Bark's Bites: Nissan Doesn't Make A Single Car You Want To Buy
When I arrived at the Emerald Aisle at LAX on Wednesday, I had a slight moment of excitement when I saw a low-mileage Nissan 370Z coupe resting comfortably in the far corner of the Executive area. You see, I very nearly bought a Z back in 2005, and the car has always held a special interest for me. Back then, the Mazda RX-8 and the Nissan 350Z held quite a grip on the young American car culture—the Z was the official ride of Drift King in The Fast and The Furious: Tokyo Drift (a fine and underrated film, in the opinion of your author). I tried to talk my father into buying a 350Z convertible a couple of years later, and I nearly succeeded, too, until his wife got a look at it and declared it to be “impractical.”
So I sauntered over as casually as possible, so as not to alert my fellow National customers to the presence of the Z on the lot, and quickly threw my bags in the back. “Aha,” I thought. “I won the Rental Car Lottery today!”
Then I started to drive it.
The seven-speed automatic transmission felt clunky and forever inbetween gears. The six-cylinder VQ motor sounded like it was being simultaneously strangled and flogged with a Cat O’ Nine Tails. There wasn’t a seating position that I could find that even resembled comfort. The stereo’s display looked like it was straight out of a Tandy tape deck, and the sound it put forth was sonically wretched. It was decently quick, but any similarly priced Mustang or Camaro would look better, sound better, and be at least competitive in a straight line with the woefully outdated Z.
In other words, I hated it. I got so bizarrely angry about my decision that I promptly drove it to the Hustler Casino on the edge of Compton and parked it conspicuously in the back of the lot in the hopes that somebody might steal it, and then National would be forced to deliver another car to me. Like, any other car.
It occurred to me as I drove it to Auto Club Speedway today with my good friend Matt Farah, who alternately described the sound of the the VQ as “rough” and “worse than a GM 3800” as he squirmed uncomfortably in the passenger seat, that Nissan, the company who used to make things that kids actually put on their walls as aspirational dreams, doesn’t manufacture a single, solitary car that anybody would consider to be the best or most desirable car in its class. Not one.
What is Nissan good at? Who are they? What’s their brand identity? I’m not sure anybody knows these answers. At this point, one could make a solid case that Nissan’s best car is…the Leaf. Ouchies.
In each segment in which Nissan competes, they are no better than a third option, and in most cases, they’re worse than that. Versa? Pretty sure I’d rather have a Fiesta or a Fit. Sentra…wait, they still make the Sentra? No kidding. Huh. Hard to make a case for it against any of the cars in the segment. The Altima is the official vehicle of people who say things like “I need a car but I don’t like cars or really know anything about them but I just wrecked mine so I need to replace it with something.” Would anybody actually pick a Maxima over a V6 Impala? The trucks are okay, but they’re such also-rans in the segment that I sometimes forget that they exist. The CUVs are setting new standards, but only for being completely and utterly forgettable. The GT-R sells in such low numbers as to be statistically insignificant.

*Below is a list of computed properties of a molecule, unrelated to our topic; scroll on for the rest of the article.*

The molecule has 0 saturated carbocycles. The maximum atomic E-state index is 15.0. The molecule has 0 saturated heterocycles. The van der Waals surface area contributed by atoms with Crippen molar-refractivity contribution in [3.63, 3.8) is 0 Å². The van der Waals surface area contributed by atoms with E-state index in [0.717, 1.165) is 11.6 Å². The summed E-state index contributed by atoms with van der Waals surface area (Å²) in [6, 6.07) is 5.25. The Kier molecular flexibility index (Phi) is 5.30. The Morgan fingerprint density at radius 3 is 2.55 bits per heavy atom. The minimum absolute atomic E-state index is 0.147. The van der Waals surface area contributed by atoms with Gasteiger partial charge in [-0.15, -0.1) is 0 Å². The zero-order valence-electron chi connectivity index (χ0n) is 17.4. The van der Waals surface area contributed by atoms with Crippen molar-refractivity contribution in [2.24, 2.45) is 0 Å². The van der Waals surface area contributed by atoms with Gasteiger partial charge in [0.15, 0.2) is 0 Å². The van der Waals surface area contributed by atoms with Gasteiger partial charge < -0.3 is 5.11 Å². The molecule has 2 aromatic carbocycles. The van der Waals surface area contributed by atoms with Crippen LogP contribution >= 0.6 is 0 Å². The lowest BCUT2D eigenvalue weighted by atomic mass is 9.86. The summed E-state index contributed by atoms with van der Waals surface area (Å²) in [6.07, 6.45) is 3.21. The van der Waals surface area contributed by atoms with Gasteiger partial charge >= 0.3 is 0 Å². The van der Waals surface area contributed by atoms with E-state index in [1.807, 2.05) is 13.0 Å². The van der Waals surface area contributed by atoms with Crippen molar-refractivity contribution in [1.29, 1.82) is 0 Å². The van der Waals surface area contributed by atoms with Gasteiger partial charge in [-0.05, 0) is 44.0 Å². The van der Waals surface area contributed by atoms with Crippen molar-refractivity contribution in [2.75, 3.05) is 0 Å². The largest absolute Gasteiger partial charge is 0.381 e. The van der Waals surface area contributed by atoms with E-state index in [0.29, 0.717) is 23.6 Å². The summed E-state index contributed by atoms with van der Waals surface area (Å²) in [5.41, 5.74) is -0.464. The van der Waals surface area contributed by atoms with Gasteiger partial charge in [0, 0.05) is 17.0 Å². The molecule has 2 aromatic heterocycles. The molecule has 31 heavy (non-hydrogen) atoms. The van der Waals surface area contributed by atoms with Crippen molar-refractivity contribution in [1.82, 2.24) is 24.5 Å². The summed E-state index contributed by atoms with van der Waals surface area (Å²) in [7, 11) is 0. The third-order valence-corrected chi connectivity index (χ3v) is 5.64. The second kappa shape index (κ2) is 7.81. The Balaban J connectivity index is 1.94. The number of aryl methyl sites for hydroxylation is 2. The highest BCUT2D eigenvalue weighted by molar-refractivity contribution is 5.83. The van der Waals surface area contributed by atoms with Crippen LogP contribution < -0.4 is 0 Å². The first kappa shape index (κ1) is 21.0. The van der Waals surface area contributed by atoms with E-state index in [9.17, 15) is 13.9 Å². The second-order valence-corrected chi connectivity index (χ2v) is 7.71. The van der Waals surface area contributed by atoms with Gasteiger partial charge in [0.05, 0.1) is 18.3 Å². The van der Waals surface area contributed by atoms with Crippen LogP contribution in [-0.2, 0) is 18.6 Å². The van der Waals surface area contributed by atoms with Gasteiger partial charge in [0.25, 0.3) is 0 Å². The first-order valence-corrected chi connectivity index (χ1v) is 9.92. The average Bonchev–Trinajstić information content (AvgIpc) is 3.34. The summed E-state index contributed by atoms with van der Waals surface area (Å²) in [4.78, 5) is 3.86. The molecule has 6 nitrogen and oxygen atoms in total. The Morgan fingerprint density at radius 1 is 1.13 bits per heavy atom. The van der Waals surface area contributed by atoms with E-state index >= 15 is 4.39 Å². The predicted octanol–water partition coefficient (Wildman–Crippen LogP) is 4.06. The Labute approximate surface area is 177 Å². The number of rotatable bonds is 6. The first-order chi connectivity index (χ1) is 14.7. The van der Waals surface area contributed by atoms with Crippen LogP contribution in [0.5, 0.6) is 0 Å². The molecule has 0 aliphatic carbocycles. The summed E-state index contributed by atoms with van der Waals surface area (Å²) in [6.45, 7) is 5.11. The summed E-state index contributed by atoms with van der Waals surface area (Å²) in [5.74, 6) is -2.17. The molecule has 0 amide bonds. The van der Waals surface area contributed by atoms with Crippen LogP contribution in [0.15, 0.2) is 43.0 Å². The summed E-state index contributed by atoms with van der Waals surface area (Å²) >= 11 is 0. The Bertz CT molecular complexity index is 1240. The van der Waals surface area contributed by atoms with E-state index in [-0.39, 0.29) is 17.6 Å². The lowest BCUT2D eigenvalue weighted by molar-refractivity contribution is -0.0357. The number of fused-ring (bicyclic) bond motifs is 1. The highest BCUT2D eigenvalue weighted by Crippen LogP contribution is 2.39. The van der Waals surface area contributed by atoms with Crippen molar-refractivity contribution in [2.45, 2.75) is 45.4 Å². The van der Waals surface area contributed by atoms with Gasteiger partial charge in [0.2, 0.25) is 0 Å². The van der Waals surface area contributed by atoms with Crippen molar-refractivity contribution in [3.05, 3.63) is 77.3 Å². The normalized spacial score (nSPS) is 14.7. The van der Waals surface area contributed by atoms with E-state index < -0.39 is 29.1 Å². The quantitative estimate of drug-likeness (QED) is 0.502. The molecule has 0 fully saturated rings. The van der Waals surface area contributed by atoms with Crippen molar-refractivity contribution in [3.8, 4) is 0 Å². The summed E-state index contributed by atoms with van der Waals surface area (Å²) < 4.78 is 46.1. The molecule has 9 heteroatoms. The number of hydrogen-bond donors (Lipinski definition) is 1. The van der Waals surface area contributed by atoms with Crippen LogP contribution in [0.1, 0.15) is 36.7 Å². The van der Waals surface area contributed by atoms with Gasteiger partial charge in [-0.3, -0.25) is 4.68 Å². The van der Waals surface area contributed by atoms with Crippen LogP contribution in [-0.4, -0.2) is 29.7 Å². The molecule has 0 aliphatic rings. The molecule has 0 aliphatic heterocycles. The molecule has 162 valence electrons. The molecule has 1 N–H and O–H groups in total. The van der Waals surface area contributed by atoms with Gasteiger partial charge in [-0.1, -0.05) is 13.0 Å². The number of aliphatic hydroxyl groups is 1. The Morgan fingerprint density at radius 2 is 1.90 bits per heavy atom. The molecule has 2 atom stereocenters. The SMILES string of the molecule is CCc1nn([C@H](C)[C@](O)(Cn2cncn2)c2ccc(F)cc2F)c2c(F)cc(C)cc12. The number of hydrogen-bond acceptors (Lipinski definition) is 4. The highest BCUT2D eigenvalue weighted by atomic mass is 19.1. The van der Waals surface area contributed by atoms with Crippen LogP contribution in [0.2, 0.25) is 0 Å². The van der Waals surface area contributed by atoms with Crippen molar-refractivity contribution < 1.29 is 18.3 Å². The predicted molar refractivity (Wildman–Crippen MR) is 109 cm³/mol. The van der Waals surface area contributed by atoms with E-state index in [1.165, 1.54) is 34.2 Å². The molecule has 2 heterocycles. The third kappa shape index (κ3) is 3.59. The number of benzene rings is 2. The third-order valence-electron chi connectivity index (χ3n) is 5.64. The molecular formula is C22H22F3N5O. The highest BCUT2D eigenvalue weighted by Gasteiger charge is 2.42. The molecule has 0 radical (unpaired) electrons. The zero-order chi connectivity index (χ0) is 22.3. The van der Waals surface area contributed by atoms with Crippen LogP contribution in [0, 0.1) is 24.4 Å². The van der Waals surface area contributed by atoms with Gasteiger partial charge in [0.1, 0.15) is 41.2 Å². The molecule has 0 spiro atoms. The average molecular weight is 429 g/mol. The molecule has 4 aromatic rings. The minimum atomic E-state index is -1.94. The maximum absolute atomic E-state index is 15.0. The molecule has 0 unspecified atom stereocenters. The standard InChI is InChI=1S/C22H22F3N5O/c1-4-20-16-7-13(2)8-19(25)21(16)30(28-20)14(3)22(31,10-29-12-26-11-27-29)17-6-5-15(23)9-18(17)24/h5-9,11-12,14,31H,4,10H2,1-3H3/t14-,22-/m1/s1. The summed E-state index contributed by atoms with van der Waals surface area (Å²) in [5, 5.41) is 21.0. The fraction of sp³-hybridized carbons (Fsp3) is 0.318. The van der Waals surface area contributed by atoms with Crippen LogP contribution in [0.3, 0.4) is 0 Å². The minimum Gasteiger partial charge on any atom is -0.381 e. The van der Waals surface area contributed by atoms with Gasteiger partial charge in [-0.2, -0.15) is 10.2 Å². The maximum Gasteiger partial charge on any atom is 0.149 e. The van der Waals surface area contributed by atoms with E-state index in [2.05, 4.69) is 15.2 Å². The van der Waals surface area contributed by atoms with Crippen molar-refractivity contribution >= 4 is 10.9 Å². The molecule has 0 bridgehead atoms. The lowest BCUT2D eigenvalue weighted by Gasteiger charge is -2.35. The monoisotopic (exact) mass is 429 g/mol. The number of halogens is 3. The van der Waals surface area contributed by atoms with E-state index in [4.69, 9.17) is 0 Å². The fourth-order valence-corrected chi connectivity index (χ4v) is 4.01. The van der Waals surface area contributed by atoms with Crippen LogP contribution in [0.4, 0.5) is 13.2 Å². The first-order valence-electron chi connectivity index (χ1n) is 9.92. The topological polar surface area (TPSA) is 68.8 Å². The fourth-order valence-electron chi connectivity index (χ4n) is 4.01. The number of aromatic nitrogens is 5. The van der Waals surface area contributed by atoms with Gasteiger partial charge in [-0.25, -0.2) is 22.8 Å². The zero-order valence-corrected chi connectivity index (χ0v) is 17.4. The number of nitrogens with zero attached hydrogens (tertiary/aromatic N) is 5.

And the Z. The spiritual successor to some truly great cars, it now just feels old and forgotten. Seriously — go back and watch Tokyo Drift and tell me that you didn’t want a Z when you saw that film. Now? According to our own Tim Cain, only about 6,000 people have bought a Z in 2015 so far. Compare that to the Camaro — another car that came out only a year after the 370Z, has been aging badly, and is finally getting a replacement — which has sold over 60,000 units. The Z, as it stands today, is no longer a relevant car in the marketplace.
Now, here’s the question: Does the completely ho-hum nature of their lineup even matter? I can make an argument that it doesn’t — or at least, it’s not doing them much harm. Nissan’s year-over-year growth is actually decent. They do face a growing threat from Hyundai-Kia in their quest to hold onto the number six spot in the U.S. market, but their position in the marketplace seems stable.
But, it does make me sad. As a 16-year-old boy in 1994, I lusted after a Nissan Sentra SE-R in the worst way. I watched friends of mine drive NX 2000s, and I was pea green with envy. I used to love rolling up to school in my dad’s ’87 Maxima as a child. And the Z32 300Zx? Well, that was just about as good as it got.
I have a friend who loves Nissan. However, as much as he adores the brand, he, too, has admitted to me that they don’t have a single class-leading car. He was excited, however, when I posted a picture of my rental Z to my Facebook wall earlier this week. “Would be interested to know your thoughts,” he posted.
You want to know my thoughts? Here are my thoughts. The car is awful. I’m sure that a manual transmission would have helped, but it wouldn’t have helped nearly enough.
Let me go on. The brand is terrible. I wouldn’t buy anything they sell, and I honestly can’t recommend that anybody else does, either. No, they don’t sell bad cars. They just don’t sell any good ones. I’d honestly be surprised if anybody even makes a Nissan poster in 2015, and I’d be even more surprised if any tweens asked for one for their bedroom walls.
In closing, allow me to paraphrase the great lyricist, Everclear, here. Nissan, it’s time to pack it up. Nobody is fooled by your RACE CAR ALTIMA OMG WOW commericals. You don’t have a brand. You don’t have an image. You don’t have a halo car. You’ve got bland, boring cars.
Are you going to do anything about it? For the sake of your fans, shouldn’t you?
More by Mark "Bark M." Baruth
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